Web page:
Then, in the course of reassessing the sentence, NMCCA wrote something bizarre. The original sentence as adjudged and approved was a BCD, confinement for 4 months, and reduction to E-1. NMCCA observed, "Having concluded that Specification 3 of Charge II is multiplicious for sentencing with Specifications 1 and 2 combined, we must reassess the sentence." The court does so and concludes that if the offenses had been viewed as multiplicious, "we are confident that the minimum sentence in this case would at least have included confinement for four months, reduction to pay grade E-1, and a bad-conduct discharge." At least the same sentence that the military judge actually imposed? You mean had she thought there were fewer specs, the military judge might have imposed more punishment?

Now I know that NMCCA sometimes gets in trouble with CAAF for using legally incorrect language to describe what it's doing. See, e.g., United States v. Baier, 60 M.J. 382 (C.A.A.F. 2005). And while I certainly have no knowledge of what actually goes on in NMCCA's inner sanctum, I would imagine that the judges have responded to cases like Baier by developing templates of safe language to apply to a given scenario. And perhaps the reassessment macro includes the words "at least." But I really don't think NMCCA would be courting reversal by CAAF if it were to simply observe that it is confident that the adjudged sentence would have remained unchanged and was appropriate.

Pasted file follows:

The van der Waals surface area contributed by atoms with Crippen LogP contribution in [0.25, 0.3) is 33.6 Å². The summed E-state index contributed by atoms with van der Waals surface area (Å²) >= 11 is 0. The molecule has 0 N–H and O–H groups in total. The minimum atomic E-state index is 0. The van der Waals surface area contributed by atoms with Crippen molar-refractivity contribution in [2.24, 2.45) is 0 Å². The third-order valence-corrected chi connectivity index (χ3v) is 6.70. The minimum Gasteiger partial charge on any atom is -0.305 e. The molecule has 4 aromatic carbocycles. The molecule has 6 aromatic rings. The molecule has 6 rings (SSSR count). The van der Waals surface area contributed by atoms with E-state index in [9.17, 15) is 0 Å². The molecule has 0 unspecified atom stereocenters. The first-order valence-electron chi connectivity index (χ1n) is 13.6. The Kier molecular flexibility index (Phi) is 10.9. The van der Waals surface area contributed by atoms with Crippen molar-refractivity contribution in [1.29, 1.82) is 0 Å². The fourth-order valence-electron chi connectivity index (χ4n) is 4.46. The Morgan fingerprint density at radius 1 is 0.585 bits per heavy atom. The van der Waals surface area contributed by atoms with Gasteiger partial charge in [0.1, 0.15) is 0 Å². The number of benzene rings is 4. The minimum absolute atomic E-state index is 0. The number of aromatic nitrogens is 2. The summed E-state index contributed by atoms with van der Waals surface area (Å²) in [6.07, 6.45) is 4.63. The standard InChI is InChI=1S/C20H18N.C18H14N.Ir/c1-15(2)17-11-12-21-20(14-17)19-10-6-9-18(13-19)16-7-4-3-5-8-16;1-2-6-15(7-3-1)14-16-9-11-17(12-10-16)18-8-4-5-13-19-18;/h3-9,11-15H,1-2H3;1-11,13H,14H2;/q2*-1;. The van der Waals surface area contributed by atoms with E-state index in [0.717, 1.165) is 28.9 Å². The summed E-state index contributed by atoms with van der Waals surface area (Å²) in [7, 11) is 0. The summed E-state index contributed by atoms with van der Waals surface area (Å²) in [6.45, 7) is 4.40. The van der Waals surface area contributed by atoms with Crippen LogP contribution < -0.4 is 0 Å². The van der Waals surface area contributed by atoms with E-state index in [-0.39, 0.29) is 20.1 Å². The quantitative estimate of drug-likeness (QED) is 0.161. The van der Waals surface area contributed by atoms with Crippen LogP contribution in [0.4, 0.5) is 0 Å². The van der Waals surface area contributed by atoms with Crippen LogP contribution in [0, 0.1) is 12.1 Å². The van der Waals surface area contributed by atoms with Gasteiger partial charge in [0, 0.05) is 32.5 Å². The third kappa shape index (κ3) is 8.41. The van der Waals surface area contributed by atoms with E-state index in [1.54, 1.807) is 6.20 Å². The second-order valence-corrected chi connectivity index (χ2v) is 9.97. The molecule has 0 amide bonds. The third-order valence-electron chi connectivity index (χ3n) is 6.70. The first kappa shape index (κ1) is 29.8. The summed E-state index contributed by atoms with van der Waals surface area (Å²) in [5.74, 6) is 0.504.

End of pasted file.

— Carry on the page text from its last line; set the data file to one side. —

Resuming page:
4 comments:

Anonymous said...

Good catch, CAAFlog. ("At least" (?)) Too safe, indeed. Sometimes the most dangerous drivers on the road are the ones who drive too slow. Anyway, the sentence reassessment is another speculative guess under the (U.S. v) Sales license.

But can somebody explain the underlying logic of distinguishing a) multiplicious for findings, versus b) multiplicious for sentencing? Arguing that we don't have a), but have b), seems like a subliminal concession that a) is really just a technical distinction, but not a "real" substantive one. (Isn't that the case when the SAME pictures, for viewing by the SAME person, are put on different media).

Anonymous said...

CAAFLOG, I am confused about which way to read this post. It appears that you disagree with the assertion that child ponography offenses warrant AT LEAST a bad-conduct discharge, reduction to E-1and 4 months confinement? Please telll us you cannot conceive of less punishment being acceptable.

Is your statement that "I continue to be amazed and distressed that child pornography cases make up such a huge portion of the military justice docket" indictate that you believe this to be a Fist Amendment issue that does not warrant prosecution? Or do I have this all wrong, and you do belive that child pornography offenses warrant prosecution and significant punishment?

CAAFlog said...